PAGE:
The effects of different HDAC isoforms on myocyte growth and CapZ status were assessed after treatment with specific inhibitors. NRVM size was increased by MGCD0103, the HDACs 1–3 inhibitor, but not by tubastatin A, the HDAC6 inhibitor (Fig. 4A and B). This suggested that activities of HDACs 1–3 were relevant to myofibril growth. Furthermore, the role of HDACs in CapZ regulation of actin dynamics was measured by FRAP. Kfrap of actin was significantly increased by MGCD0103, confirming the importance of the HDACs 1–3 for actin assembly (Fig. 4C). The dynamics of the CapZ were also increased with its Kfrap doubling with MGCD0103 and trichostatin A, the pan HDAC class I and II inhibitor (Fig. 4D). In contrast, elevated CapZ dynamics stimulated by PE were counteracted by theophylline, which was previously shown to activate class I HDAC activities . Spot 2 of CapZβ1 on 2D western blot was increased by MGCD0103, suggesting direct regulation of CapZβ1 acetylation by HDACs 1–3 (Fig. 1A and B). Furthermore, CapZ dynamics were increased by RNAi-mediated knockdown of HDAC3, suggesting that this class I HDAC is a specific regulator of CapZ capping (Fig. 4E).
HDAC3 is localized to the Z-disc, as seen in both immunostaining and western blotting (Fig. 5A–C). Also, HDAC3 had direct interaction with CapZβ1 (Fig. 5D). With PE treatment, the amount of HDAC3 was decreased in myofibrillar fractions, suggesting HDAC3 translocated out of the myofibrils with myocyte growth (Fig. 5E and F). Interestingly, HDAC3 translocation with PE treatment was diminished by dnPKCε expression, indicating a regulatory role for PKCε in HDAC3 localization during hypertrophy.
Interaction between phosphorylation and acetylation on CapZβ1 was assessed by the activation or inhibition of PKCε and HDACs (Fig. 3B). Increased Kfrap of CapZβ1 with caPKCε expression was blocked by theophylline (Fig. 3C). Importantly, class I HDAC inhibition with MGCD0103 stimulated CapZ dynamics, even in the face of dnPKCε expression with or without PE treatment (Fig. 3C). These findings suggest that acetylation serves a dominant role in controlling CapZ dynamics.
Acetylation (K199) and phosphorylation (S204) of CapZβ1 were elevated in neonatal cardiomyocytes undergoing hypertrophic growth. The locations of these PTMs with respect to the actin binding interface suggested their importance for CapZβ1 capping of the actin filament. Furthermore, acetylation and altered dynamics of CapZ are mediated by class I HDACs, leading to increased Kfrap of GFP-CapZβ1 and elevated actin dynamics. Our data suggest that increased CapZβ1 acetylation during cardiomyocyte hypertrophy was mediated by translocation of HDAC3 out of myofibrils. CapZβ1 phosphorylation by PKCε also occurred in hypertrophying cardiomyocyte myocytes. Nonetheless, acetylation alone was sufficient to increase CapZ dynamics and induce cell hypertrophy.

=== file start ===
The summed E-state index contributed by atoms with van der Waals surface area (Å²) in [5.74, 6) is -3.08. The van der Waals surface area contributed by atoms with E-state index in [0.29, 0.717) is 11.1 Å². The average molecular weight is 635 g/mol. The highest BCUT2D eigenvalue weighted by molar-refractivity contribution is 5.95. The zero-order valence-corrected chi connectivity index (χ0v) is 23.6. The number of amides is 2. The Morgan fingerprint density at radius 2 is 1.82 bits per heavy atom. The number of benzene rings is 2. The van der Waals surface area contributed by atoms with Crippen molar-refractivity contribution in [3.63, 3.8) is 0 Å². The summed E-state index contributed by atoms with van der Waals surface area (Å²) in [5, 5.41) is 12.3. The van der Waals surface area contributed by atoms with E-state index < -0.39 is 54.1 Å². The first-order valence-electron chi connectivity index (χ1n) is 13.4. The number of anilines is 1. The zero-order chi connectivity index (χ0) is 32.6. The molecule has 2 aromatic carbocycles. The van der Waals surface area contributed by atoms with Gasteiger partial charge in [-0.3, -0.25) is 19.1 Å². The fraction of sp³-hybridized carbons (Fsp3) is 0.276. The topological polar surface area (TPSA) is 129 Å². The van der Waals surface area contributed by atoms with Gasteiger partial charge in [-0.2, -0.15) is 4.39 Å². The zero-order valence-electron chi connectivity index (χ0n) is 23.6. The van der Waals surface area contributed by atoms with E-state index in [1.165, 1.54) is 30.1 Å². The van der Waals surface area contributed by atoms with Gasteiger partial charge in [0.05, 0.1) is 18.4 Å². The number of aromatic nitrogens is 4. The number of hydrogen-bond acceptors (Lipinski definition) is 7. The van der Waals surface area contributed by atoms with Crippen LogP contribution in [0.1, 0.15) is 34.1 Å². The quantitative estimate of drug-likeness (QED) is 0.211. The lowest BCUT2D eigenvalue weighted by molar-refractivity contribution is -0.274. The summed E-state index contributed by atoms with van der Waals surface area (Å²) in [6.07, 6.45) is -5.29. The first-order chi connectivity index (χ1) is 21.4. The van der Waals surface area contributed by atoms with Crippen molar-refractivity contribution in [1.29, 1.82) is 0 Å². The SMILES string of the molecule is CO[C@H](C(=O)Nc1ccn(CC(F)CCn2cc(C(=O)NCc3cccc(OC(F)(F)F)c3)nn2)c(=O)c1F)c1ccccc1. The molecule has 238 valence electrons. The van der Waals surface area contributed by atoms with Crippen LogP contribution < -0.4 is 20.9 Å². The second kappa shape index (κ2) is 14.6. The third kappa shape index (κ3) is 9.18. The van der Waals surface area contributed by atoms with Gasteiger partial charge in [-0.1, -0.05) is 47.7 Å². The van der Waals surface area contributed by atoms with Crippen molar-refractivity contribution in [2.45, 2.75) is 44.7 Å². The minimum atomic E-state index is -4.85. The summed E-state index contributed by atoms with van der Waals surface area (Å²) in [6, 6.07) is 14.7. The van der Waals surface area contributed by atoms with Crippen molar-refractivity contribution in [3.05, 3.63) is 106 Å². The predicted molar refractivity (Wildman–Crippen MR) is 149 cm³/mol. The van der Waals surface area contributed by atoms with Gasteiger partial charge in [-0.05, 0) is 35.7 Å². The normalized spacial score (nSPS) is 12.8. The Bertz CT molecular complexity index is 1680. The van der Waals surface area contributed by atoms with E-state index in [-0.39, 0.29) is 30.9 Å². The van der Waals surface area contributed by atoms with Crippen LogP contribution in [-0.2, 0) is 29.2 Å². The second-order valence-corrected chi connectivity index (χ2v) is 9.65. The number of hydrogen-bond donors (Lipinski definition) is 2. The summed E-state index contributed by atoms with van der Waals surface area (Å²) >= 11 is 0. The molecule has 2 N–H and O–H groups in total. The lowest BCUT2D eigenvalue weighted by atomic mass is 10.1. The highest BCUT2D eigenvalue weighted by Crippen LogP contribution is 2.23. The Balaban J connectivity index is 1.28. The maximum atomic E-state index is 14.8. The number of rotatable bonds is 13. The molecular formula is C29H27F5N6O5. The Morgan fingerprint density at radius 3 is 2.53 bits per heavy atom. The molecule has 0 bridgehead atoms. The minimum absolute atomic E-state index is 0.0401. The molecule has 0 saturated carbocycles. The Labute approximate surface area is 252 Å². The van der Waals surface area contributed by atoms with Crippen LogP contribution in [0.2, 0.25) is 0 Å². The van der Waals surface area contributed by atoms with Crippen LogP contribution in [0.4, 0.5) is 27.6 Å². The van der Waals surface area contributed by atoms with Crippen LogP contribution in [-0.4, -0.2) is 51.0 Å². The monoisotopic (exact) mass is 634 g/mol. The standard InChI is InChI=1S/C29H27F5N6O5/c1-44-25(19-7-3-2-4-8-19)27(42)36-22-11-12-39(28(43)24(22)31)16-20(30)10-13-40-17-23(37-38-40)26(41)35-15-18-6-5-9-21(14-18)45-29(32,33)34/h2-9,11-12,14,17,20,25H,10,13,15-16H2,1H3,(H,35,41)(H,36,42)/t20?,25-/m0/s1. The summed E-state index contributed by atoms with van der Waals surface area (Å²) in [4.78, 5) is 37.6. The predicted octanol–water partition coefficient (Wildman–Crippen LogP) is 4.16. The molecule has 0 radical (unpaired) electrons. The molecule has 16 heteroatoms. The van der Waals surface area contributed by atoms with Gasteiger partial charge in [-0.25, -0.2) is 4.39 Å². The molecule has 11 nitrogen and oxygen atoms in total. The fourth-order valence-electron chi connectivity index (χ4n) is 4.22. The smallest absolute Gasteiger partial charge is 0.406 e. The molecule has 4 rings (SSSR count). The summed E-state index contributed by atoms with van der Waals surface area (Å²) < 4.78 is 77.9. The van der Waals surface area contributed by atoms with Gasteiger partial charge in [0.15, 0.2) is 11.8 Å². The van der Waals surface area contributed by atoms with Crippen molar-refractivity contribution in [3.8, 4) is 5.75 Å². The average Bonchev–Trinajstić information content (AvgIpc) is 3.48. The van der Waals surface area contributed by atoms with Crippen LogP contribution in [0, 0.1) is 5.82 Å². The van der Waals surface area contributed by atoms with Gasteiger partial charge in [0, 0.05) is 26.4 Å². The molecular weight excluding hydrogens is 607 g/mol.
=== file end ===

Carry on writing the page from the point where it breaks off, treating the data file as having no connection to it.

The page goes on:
Many PTM sites on CapZ have been identified (database: www.phosphosite.org) but their functions have not been studied well. Ser-9 of CapZα has been shown to be phosphorylated by casein kinase 2, which inhibited the CapZ capping property . In the present study, we demonstrated the increased PTMs on CapZβ1 in hypertrophying cardiomyocytes were acetylation of K199 and phosphorylation of S204, which were among the identified sites close to the actin binding surface . MS analysis of Spot 3, however, did not show the acetylation and phosphorylation necessary to explain the extra negative charge shift from Spot 2. This is possibly because acetylated CapZβ1 was not abundant enough to be detected by MS. However, the 2D immunoblot demonstrated lysine acetylation on Spot 3, indicating there was acetylation, with K199 being the most possible acetylated residue, in addition to 204 phosphorylation. As for the locations, K199 was at the end of β strand 9 of CapZβ1. Acetylation increases hydrophobicity, so that the K199 might not be able to maintain its original location on the outer surface of CapZ. S204 was at the loop between helix 5 and helix 6 of CapZβ1, where it was adjacent to the CapZα C-terminal. Phosphorylation could increase the hydrophilic property, which might twist the S204 site out to the protein surface and alter the angle and position of the CapZα C-terminal. Undoubtedly, PTMs on CapZα could also regulate the capping property of CapZ, and further investigation is necessary.
When activated, PKCε translocated to the Z-disc [36,37]. A dominant-negative mutant of PKCε prevented the assembly of the optimal resting length of the sarcomere after sustained mechanical strain, suggesting a regulatory role in myofibril remodeling . PE-induced myofilament-PKCε association was diminished in the transgenic mouse heart with reduced CapZ expression so that CapZ might be a binding target for PKCε . Here, we showed that PKCε mediated the PTMs and dynamics of CapZ in PE-induced hypertrophic NRVMs (Figs. 1A and and3C),3C), consistent with our previous report on mechanically strained cells . Interestingly, PKCε mediated both acetylation (Spot 2+ Spot 3) and phosphorylation (Spot 3) of CapZβ1, as well as the translocation of HDAC3 (Fig. 5), suggesting that PKCε is an upstream regulator of CapZβ1 acetylation.